Amid the coldest summer since 1993, riots, e-petitions and increasing unemployment figures, it is no wonder that the Government’s proposals to reform the planning system through its draft National Planning Policy Framework (NPPF) took a back seat.
Over the past few days, however, the debate over the Government’s ‘presumption in favour of sustainable development’ has exploded into life with critics, such as the National Trust, arguing that the reforms are “fundamentally wrong” and the Financial Times supporting the notion that the phrase is “vaguely defined”.
Having openly criticised the National Trust for its “risible claims” and accusing those opposing the planning reforms as guilty of “nihilistic selfishness”, the Minister for Decentralisation, Greg Clark, has since softened his approach. He is now prepared to engage with opponents in order to address “particular aspects” if it is felt that the proposals are unclear.
But, the campaign to oppose the reforms is gathering pace with the National Trust beginning to mobilise its 3.6 million members – a campaign which has so far already attracted 12,000 petition signatures. The President of the Campaign to Protect Rural England (CPRE) and famous author, Bill Bryson, has also shared his concern in an interview with the Observer. In addition, the Daily Telegraph has launched its own campaign, ‘Hands off our Land’, urging the Government to “rethink”.
With the Coalition under pressure to kick-start the economy, it raises the question whether localism and economic growth can go hand-in-hand. To some extent, it seems hypocritical to argue that people should have a greater say in the future development of their local areas, while at the same time pursuing an agenda which will, according to some, make it harder for local authorities to refuse planning applications.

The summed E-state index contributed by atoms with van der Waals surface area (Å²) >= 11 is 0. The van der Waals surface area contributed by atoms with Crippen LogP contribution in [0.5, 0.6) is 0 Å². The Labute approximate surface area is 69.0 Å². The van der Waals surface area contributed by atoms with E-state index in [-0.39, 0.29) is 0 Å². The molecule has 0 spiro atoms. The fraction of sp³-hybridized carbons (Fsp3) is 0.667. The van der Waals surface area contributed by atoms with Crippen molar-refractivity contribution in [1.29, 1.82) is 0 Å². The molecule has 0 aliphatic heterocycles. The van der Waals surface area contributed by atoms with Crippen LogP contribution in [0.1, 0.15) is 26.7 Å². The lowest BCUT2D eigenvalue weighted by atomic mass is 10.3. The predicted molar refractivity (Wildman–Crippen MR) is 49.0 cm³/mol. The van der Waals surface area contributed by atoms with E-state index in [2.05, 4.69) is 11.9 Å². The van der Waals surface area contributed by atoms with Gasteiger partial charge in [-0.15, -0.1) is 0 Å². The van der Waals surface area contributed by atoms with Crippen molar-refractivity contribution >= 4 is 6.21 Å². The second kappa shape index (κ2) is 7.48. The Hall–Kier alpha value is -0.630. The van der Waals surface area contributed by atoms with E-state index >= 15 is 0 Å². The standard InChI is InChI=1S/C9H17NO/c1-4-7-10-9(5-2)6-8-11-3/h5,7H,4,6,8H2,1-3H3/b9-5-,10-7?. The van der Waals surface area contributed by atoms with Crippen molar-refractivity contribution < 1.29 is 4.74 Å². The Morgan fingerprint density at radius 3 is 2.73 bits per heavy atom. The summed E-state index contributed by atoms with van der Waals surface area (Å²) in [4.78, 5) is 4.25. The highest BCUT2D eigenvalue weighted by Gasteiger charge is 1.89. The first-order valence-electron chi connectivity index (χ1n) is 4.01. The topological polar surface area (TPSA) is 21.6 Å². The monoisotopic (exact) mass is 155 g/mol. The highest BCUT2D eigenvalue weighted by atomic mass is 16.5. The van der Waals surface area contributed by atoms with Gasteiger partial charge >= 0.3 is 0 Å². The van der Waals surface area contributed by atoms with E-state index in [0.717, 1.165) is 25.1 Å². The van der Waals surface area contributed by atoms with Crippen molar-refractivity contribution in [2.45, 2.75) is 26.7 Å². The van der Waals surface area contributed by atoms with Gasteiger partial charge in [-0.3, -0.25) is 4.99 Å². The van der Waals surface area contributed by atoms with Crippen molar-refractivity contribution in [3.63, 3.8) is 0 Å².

What is clear is the pressing need to address the current housing shortage and to support businesses, which will in turn pave the way to a prosperous economy.
Indeed, the NPPF was welcomed by the construction and housing industries which argue that the current planning system is “stifling economic activity” and is in need of desperate reform. Without doubt, the Government should be applauded for trying to cut bureaucracy in a system which is slow and complex at the best of times.
Suggestions that the Government may be forced into yet another embarrassing U-turn, similar to that following the debacle which was caused as a result of the Government’s proposals to sell-off public forests seem premature.
In a joint article in the Financial Times, both George Osborne and Eric Pickles have reiterated that, “planning reform is key to our economic recovery” and that “no one should underestimate our determination to win this battle.”
Whatever the level of need for economic growth, the Conservatives are playing a dangerous game. They risk alienating those within their own party, both at a national and local level, by taking on organisations with which many Tory supporters will sympathise.
Only time will tell whether the Government can find the elusive common ground between localism and economic growth. As they try to do so, Greg Clark and his ministerial colleagues face a mounting challenge if they are to bring the ‘Tory heartland’ – rural England – with them.